In my activation reports I add something like " © Crown copyright, Ordnance Survey 2023 " under clips from the OS Map app.

English summits near the Anglo-Scottish border (e.g. in G/LD, G/NP) do get a lot of water. G/LD “The Lake District” is called that for a reason but we can’t quite match the west of Scotland for rainfall.

One interesting statistic: the average annual rainfall at the north end of Loch Lomond is twice that at the south end (and the latter’s weather is often dreich).


Good point Andy, well made. I should have remembered that. Now rectified. Many thanks.


Sadly, the Beano was much too intellectually highbrow for my style of writing, although I did work for its publisher for the best part of 30 years! :rofl:


Thanks for spotting my error, Colwyn. Much appreciated. All the activation logs are correct but the typo crept in as I tried to thaw out my faculties late last night! :cold_face:

1500mm of annual rainfall helps. So does poorly drained soils, blanket bogs, peat wetlands and some of the vegetation that act like a giant sponge.

Believe me, there is still plenty running down the hills!


Good report and pictures.
Hopefully I’m alone in having the Mary Hopkin Eurovision song as an ear worm now though !


The mountains of Scotland and NW England are mainly non-porous volcanic rock, That combined with the high rainfall means that lakes and corries (tarns) remain full. Although I’ve noticed in recent years some smaller tarns drying out completely in late spring/early summer.

You were, until you helpfully reminded us…! Not one that’s liable to feature in @MM0FMF Andy’s Formative Years thread I suspect….:joy:

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To add to sassenach confusion, according to a couple of books in my collection, cnoc is pronounced either crock or crochk, the ch sounding as in gaelic loch…so your knock knock joke is a crock - I’ll get me hat!

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…probably a good job Newton was hit by an apple and not annoyed by rain being driven horizontally…


Excellent report Mike and glad things went better than on your previous outing. CS-115 looks like a good one to head for, given my sensitive knees.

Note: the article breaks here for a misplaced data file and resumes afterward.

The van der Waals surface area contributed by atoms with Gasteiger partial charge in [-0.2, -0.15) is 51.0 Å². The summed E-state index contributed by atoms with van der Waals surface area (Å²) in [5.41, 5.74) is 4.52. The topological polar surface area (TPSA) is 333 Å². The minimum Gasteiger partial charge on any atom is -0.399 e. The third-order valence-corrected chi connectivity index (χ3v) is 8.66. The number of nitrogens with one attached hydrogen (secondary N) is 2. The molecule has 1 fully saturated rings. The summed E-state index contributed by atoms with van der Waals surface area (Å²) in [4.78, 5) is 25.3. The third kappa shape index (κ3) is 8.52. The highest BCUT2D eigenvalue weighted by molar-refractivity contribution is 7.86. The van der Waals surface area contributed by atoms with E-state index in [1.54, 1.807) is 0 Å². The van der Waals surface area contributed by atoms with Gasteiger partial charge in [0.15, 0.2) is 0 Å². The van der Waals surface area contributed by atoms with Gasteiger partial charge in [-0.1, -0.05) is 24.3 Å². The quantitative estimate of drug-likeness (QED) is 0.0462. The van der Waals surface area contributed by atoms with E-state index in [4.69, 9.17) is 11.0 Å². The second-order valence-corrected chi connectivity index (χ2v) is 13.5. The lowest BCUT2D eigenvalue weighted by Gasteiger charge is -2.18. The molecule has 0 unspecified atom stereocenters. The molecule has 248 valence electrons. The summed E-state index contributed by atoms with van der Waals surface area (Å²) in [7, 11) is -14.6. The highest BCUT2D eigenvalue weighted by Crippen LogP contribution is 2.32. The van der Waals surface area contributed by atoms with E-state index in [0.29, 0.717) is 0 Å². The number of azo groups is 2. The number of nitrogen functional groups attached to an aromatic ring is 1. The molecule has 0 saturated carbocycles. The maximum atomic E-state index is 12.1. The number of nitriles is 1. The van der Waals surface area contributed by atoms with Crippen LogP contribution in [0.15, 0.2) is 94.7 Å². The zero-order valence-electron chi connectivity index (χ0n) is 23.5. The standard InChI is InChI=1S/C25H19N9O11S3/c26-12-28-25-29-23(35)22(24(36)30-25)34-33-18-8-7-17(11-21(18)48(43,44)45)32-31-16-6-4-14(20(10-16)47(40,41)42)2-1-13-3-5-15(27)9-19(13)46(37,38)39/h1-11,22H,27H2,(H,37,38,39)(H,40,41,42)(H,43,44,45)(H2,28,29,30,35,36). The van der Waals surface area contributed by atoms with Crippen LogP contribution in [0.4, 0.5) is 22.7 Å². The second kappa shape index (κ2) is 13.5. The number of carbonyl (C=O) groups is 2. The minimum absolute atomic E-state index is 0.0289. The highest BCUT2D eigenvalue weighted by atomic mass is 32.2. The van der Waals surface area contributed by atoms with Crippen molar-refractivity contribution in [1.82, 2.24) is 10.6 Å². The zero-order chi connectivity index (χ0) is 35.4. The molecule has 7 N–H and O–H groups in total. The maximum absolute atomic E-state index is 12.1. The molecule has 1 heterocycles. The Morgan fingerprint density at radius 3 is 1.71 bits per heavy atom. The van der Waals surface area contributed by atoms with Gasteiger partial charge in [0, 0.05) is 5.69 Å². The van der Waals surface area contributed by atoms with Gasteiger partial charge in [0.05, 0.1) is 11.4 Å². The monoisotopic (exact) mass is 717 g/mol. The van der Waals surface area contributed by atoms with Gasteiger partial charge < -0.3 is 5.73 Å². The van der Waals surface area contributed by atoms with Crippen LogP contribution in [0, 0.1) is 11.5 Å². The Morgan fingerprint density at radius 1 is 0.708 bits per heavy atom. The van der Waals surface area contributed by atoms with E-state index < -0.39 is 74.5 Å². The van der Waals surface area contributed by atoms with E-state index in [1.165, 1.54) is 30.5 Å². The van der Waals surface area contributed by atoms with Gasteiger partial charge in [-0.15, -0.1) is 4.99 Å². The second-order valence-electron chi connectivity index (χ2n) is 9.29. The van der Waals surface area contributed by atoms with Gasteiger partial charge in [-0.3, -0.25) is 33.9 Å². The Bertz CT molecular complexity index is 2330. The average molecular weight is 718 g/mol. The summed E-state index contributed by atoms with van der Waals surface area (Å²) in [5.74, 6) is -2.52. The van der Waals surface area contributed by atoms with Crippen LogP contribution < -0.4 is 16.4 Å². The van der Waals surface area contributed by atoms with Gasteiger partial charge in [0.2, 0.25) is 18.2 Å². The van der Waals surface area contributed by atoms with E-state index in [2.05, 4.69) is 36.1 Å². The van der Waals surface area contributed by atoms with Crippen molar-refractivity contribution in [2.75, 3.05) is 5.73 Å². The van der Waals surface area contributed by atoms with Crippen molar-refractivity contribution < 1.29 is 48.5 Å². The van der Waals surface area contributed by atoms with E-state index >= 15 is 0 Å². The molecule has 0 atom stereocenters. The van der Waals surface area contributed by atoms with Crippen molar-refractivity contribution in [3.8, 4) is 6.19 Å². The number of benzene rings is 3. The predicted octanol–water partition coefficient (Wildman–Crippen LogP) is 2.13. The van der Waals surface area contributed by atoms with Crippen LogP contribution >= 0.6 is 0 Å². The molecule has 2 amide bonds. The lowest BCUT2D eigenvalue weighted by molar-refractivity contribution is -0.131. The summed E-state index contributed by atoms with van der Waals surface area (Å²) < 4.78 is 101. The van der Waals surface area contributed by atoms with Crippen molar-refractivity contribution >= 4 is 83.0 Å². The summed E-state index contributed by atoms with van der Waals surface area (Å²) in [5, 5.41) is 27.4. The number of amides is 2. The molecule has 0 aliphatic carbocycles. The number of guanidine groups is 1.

Knock knock
Who’s there?
Mike who?
Mike who needs milking

73s Simon


Great report Mike. I did listen but no joy.
Many thanks for the details - Knock has now moved further up the list for the week beginning 20th May. We are booked to stay at the foot of Ben Rinnes, ES-021, so, weather permitting, that and the Convals will come first.
Even down in the English lowlands the wind has been bitterly cold and often violent too so I hope May is more gentle.
Good luck with the CW.

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Mike, I have taken the liberty of adding a link to this thread on the relevant Summit page. I hope you don’t mind - please let me know if you would like me to delete the link.

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No problem at all Rod. Many thanks. We were fortunate with the weather on the hill yesterday as we suffered that antenna-bending gale at home last night. No damage done though. Hope you and Viki @M6BWA have a great trip to north-east Scotland. Ben Rinnes tests the lungs but even I managed both Convals in a morning so you should have fun there, too, along with any of the many other fine summits you can choose in this area, as you know. Unfortunately, I am away on Coll and Tiree that week so will likely miss you this time but haste ye back.
Vy 73 Mike